Evacuation proctography

The proctography technique was standardized. The small bowel was opacified with a mixture containing 100-mL Barister (barium sulfate 100% w/w; Fushimi Health Care Ltd., Kagawa, Japan) and 10-mL Urografin (60% w/w; Bayer Pharmaceutical Ltd., Osaka, Japan), ingested 30 minutes prior to the procedure. The patient was placed in the left lateral position on the fluoroscopic table; barium installation (50 mL) and air insufflation were performed to improve the quality of the contrast image. A synthetic stool consisting of barium sulfate, porridge oats, and water was inserted into the rectum using a 50-mL bladder syringe. A total of 150 mL was introduced. The patient was then seated on a radiolucent commode on a fluoroscopic X-ray table. Lateral radiographs of the pelvis in resting, squeezing, and pushing positions were taken. The patient was then asked to bear down maximally during evacuation. Images from proctography were analyzed by one of the authors (TT), who is experienced in this evaluation [7] and was blinded at the time to the symptomatology of the individual patients. Measurements were taken using the X-ray flat panel detector (Toshiba Ultimax, Toshiba Medical Systems, Otawara, Japan) calibrated to a metal globe or a paper clip of known dimensions screened within the image field during proctography.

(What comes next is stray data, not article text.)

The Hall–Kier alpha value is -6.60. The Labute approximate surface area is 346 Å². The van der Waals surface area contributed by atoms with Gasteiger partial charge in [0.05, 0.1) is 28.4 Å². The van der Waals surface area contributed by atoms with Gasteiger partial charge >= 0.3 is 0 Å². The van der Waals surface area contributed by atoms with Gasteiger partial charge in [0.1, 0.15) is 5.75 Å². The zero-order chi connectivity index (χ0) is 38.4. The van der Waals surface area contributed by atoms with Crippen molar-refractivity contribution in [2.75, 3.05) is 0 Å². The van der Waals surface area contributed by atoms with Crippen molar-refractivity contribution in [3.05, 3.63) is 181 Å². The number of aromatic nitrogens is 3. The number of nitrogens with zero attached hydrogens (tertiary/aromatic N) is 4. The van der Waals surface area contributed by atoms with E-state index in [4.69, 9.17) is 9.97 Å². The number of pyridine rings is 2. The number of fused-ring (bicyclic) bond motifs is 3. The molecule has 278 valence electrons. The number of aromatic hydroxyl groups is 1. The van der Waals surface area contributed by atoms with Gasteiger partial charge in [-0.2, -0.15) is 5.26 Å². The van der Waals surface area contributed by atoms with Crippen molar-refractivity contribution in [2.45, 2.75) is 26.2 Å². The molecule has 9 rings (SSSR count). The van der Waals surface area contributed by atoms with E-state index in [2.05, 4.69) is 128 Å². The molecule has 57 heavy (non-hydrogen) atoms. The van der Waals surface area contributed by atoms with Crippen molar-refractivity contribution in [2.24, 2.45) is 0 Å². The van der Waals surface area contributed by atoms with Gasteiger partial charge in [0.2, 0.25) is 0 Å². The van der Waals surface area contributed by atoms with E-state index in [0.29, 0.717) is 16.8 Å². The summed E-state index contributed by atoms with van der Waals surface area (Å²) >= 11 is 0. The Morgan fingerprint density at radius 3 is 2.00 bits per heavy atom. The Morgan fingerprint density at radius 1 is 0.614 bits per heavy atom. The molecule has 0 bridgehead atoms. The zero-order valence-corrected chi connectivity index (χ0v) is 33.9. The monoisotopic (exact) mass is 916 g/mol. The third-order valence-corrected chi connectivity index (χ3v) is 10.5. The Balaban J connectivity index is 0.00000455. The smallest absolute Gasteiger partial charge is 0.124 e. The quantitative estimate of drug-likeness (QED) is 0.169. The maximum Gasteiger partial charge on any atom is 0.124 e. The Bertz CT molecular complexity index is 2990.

All measurements were taken from the maximal straining during defecation. ERP was diagnosed when a circumferential descent of the entire thickness of the rectal wall was seen coming out through the anal verge. Enterocele was diagnosed when the extension of the loop of the small bowel was located between the vagina and rectum [1]. We did not perform a vaginal contrast study and a finding that the small bowel goes down beyond a level of 3 cm from the anorectal junction was considered to be enterocele, because it is assumed that the normal level of the vaginal vault is in the upper part of the lower third of the rectum, which seems to be at least > 30 mm from the anorectal angle (anterior rectal wall) [7]. A significant rectocele was defined as > 20 mm in diameter. Small rectocele (< 20 mm) are common events in healthy volunteers [8] and are often asymptomatic [9]. The size was calculated in a standard fashion in the anterior-posterior dimension by measuring the distance between the most ventral part of the anterior rectal wall and an extrapolated line of the expected portion of the rectal wall [10]. Pelvic floor descent during defecation was estimated by the degree of the anorectal junction in relation to the inferior margin of the ischial tuberosity.

Statistical analysis